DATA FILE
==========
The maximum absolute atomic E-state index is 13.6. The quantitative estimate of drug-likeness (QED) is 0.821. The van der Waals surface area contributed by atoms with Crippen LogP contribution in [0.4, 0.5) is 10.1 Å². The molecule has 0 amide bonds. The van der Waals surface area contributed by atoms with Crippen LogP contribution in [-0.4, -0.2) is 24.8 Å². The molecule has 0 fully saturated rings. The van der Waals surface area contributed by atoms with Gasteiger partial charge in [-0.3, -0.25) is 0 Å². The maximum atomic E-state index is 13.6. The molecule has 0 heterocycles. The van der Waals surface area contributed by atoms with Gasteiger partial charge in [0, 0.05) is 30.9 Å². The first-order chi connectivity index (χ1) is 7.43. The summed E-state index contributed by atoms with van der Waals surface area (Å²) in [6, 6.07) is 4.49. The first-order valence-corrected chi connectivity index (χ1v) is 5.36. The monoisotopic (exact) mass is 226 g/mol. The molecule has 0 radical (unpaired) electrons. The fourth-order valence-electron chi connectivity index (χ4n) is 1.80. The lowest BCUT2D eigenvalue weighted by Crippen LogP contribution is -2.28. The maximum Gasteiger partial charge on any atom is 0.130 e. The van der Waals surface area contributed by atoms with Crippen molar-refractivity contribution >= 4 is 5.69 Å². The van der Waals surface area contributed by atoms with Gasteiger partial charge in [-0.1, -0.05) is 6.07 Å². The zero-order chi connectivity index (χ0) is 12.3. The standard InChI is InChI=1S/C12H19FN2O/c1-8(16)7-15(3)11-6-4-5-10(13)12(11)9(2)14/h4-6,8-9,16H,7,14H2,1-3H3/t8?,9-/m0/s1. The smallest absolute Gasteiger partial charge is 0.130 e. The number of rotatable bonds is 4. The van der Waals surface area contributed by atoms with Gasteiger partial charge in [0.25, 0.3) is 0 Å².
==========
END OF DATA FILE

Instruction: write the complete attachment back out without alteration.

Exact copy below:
The maximum absolute atomic E-state index is 13.6. The quantitative estimate of drug-likeness (QED) is 0.821. The van der Waals surface area contributed by atoms with Crippen LogP contribution in [0.4, 0.5) is 10.1 Å². The molecule has 0 amide bonds. The van der Waals surface area contributed by atoms with Crippen LogP contribution in [-0.4, -0.2) is 24.8 Å². The molecule has 0 fully saturated rings. The van der Waals surface area contributed by atoms with Gasteiger partial charge in [-0.3, -0.25) is 0 Å². The maximum atomic E-state index is 13.6. The molecule has 0 heterocycles. The van der Waals surface area contributed by atoms with Gasteiger partial charge in [0, 0.05) is 30.9 Å². The first-order chi connectivity index (χ1) is 7.43. The summed E-state index contributed by atoms with van der Waals surface area (Å²) in [6, 6.07) is 4.49. The first-order valence-corrected chi connectivity index (χ1v) is 5.36. The monoisotopic (exact) mass is 226 g/mol. The molecule has 0 radical (unpaired) electrons. The fourth-order valence-electron chi connectivity index (χ4n) is 1.80. The lowest BCUT2D eigenvalue weighted by Crippen LogP contribution is -2.28. The maximum Gasteiger partial charge on any atom is 0.130 e. The van der Waals surface area contributed by atoms with Crippen molar-refractivity contribution >= 4 is 5.69 Å². The van der Waals surface area contributed by atoms with Gasteiger partial charge in [-0.1, -0.05) is 6.07 Å². The zero-order chi connectivity index (χ0) is 12.3. The standard InChI is InChI=1S/C12H19FN2O/c1-8(16)7-15(3)11-6-4-5-10(13)12(11)9(2)14/h4-6,8-9,16H,7,14H2,1-3H3/t8?,9-/m0/s1. The smallest absolute Gasteiger partial charge is 0.130 e. The number of rotatable bonds is 4. The van der Waals surface area contributed by atoms with Gasteiger partial charge in [0.25, 0.3) is 0 Å².